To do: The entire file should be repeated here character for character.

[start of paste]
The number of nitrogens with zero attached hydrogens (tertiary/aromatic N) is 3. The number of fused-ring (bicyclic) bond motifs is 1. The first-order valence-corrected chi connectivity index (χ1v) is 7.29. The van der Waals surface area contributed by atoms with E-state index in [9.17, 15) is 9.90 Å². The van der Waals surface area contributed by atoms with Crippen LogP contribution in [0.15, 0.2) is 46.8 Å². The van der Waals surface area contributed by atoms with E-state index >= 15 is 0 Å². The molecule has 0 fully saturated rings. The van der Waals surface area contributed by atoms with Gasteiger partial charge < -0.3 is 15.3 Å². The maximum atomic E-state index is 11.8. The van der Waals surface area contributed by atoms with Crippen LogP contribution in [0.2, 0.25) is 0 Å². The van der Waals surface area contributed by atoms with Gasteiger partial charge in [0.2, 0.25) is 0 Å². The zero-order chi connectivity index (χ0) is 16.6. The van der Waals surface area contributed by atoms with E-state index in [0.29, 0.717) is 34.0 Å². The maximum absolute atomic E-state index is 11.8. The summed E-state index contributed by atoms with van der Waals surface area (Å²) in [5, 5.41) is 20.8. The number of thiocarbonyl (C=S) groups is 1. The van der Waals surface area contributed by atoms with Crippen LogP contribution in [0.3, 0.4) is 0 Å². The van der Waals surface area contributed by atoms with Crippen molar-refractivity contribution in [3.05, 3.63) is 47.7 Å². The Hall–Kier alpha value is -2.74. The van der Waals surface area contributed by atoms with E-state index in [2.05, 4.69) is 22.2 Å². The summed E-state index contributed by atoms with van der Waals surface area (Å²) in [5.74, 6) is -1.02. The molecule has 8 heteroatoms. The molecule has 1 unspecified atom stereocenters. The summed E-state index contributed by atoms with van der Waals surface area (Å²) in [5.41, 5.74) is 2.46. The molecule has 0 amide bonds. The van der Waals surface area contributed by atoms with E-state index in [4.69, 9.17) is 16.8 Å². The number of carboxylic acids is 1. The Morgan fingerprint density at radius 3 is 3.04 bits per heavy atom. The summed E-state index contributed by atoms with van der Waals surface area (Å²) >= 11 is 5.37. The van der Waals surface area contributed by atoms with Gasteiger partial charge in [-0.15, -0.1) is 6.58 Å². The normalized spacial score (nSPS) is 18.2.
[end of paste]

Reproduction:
The number of nitrogens with zero attached hydrogens (tertiary/aromatic N) is 3. The number of fused-ring (bicyclic) bond motifs is 1. The first-order valence-corrected chi connectivity index (χ1v) is 7.29. The van der Waals surface area contributed by atoms with E-state index in [9.17, 15) is 9.90 Å². The van der Waals surface area contributed by atoms with Crippen LogP contribution in [0.15, 0.2) is 46.8 Å². The van der Waals surface area contributed by atoms with E-state index >= 15 is 0 Å². The molecule has 0 fully saturated rings. The van der Waals surface area contributed by atoms with Gasteiger partial charge < -0.3 is 15.3 Å². The maximum atomic E-state index is 11.8. The van der Waals surface area contributed by atoms with Crippen LogP contribution in [0.2, 0.25) is 0 Å². The van der Waals surface area contributed by atoms with Gasteiger partial charge in [0.2, 0.25) is 0 Å². The zero-order chi connectivity index (χ0) is 16.6. The van der Waals surface area contributed by atoms with E-state index in [0.29, 0.717) is 34.0 Å². The maximum absolute atomic E-state index is 11.8. The summed E-state index contributed by atoms with van der Waals surface area (Å²) in [5, 5.41) is 20.8. The number of thiocarbonyl (C=S) groups is 1. The van der Waals surface area contributed by atoms with Crippen LogP contribution in [0.3, 0.4) is 0 Å². The van der Waals surface area contributed by atoms with Crippen molar-refractivity contribution in [3.05, 3.63) is 47.7 Å². The Hall–Kier alpha value is -2.74. The van der Waals surface area contributed by atoms with E-state index in [2.05, 4.69) is 22.2 Å². The summed E-state index contributed by atoms with van der Waals surface area (Å²) in [5.74, 6) is -1.02. The molecule has 8 heteroatoms. The molecule has 1 unspecified atom stereocenters. The summed E-state index contributed by atoms with van der Waals surface area (Å²) in [5.41, 5.74) is 2.46. The molecule has 0 amide bonds. The van der Waals surface area contributed by atoms with E-state index in [4.69, 9.17) is 16.8 Å². The number of carboxylic acids is 1. The Morgan fingerprint density at radius 3 is 3.04 bits per heavy atom. The summed E-state index contributed by atoms with van der Waals surface area (Å²) >= 11 is 5.37. The van der Waals surface area contributed by atoms with Gasteiger partial charge in [-0.15, -0.1) is 6.58 Å². The normalized spacial score (nSPS) is 18.2.